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Wednesday, July 1st, 2015


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Investing Early Garners Huge Rewards for Students

(U-WIRE) CHARLOTTESVILLE, Va. – Allocating enough money to support a Friday night bar bill may be easy enough. But imagine a time, distant as it may seem, when other expenses will become a reality. Saving just a few dollars to invest now can garner huge rewards in the future.

Although college students stereotypically are strapped for cash, investing early maximizes profits in the long run.

Your Savings Account and Compounding Interest

Based on the miracle of compounding interest, money can grow at an exponential rate when earning interest on itself. For example, by investing $1 today at 10 percent, that compounds to $1.10 next year. To put it in perspective, if that earned interest reinvests itself, that $1 today will amount to $117.39 in 50 years. No wonder Ben Franklin called compounding interest the “eighth wonder of the world.”

Unfortunately, the typical university student does not have a surplus of cash lying around to put away. “When you’re in college, it’s difficult to invest anything,” University of Virginia Commerce Professor Patrick Dennis said. “I barely had enough to buy beer and pizza.”< /p>

But even though it may seem costly to invest now, the losses incurred by not investing until 10 years down the road — in terms of lost compounded interest — never can be regained. To get a better picture of how important time really is, consider this: If a 20-year-old puts $1,000 into a mutual fund that returns on average 12 percent a year, by the time he turns 50, that money will have grown to $35,949. But if he waits until the age of 30 to begin, the return will amount to $10,892. A decade can make quite a difference.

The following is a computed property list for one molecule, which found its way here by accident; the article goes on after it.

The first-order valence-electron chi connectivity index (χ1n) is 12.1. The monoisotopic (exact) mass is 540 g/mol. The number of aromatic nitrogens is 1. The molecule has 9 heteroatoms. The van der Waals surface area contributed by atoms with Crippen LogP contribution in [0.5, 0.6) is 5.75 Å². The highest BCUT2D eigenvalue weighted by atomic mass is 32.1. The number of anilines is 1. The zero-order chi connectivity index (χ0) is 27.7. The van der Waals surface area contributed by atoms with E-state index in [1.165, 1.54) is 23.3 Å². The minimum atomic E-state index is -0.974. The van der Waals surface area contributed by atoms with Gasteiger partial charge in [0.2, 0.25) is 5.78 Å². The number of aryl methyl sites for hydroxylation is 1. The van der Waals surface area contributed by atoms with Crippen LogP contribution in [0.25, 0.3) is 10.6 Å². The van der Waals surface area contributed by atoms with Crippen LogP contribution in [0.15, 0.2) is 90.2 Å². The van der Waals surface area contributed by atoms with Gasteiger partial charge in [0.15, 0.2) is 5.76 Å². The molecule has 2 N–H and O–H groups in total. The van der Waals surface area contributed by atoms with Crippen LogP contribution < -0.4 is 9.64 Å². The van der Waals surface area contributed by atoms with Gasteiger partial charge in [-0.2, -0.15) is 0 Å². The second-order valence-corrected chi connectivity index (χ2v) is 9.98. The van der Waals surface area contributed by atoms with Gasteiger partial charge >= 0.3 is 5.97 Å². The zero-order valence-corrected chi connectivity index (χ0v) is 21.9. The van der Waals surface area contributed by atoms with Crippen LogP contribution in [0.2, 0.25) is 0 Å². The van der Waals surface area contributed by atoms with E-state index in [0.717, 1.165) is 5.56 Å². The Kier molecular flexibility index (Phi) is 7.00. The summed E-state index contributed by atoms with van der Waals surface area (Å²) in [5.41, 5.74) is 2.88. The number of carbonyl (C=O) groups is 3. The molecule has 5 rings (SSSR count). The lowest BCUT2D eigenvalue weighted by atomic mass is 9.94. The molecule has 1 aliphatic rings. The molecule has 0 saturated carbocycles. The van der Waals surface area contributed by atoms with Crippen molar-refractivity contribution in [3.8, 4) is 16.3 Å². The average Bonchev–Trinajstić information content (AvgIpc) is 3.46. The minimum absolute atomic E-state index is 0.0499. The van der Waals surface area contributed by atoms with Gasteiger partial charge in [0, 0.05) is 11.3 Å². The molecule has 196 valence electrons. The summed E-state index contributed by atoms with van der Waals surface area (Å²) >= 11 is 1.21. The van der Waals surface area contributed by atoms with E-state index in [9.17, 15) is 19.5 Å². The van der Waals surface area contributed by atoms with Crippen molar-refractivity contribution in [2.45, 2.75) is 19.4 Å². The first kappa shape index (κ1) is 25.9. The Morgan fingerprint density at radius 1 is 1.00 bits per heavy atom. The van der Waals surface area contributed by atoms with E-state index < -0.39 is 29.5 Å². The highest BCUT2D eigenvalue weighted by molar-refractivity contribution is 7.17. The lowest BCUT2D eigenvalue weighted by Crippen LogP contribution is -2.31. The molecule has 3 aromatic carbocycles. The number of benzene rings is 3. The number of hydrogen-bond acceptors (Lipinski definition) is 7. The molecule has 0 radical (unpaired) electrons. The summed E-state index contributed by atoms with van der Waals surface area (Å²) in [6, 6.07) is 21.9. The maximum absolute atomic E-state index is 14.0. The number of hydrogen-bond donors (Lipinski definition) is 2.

“If you have a good income from a job, treat an investment like a bill you have,” Dennis said. “Pay that first, just like you would pay your power, your phone or your rent. That’ll help invoke discipline.”

Mutual funds:

The rookie investor’s best friend. First-time investors should opt for a mutual fund in which investors pool their money in one large, centralized fund encompassing a vast number of stocks.

Index stocks:

Generally offer the best bets for a beginning investor looking for diversification. “Speculation in one stock is risky,”

University of Virginia Commerce Professor Karin Bonding said. “If that one stock drops down, you’re left with nothing.”

Diversification, buying several types of assets across various industries, smoothes the overall returns and reduces the impact of any one investment in the general portfolio.

Index funds include the Dow Jones Industrial Average (traded on the New York Stock Exchange.)

Other indexes include the Russell 2000, which follows the 2,000 smallest publicly traded companies, and the Standard and Poor’s 500 (more commonly referred to as S&P 500), which watches the 500 largest companies in America.

When shopping for a mutual fund, you should be aware of purchasing funds solely on the basis of how they did last year, as that is not the best indicator of how the fund will continue to grow in the future.

Researching mutual funds?

Try Morningstar.com and LipperWeb.com.

Whatever your goals are, educate yourself about the world of financial assets and its terminology.

Copyright ©2003 Cavalier Daily via U-Wire

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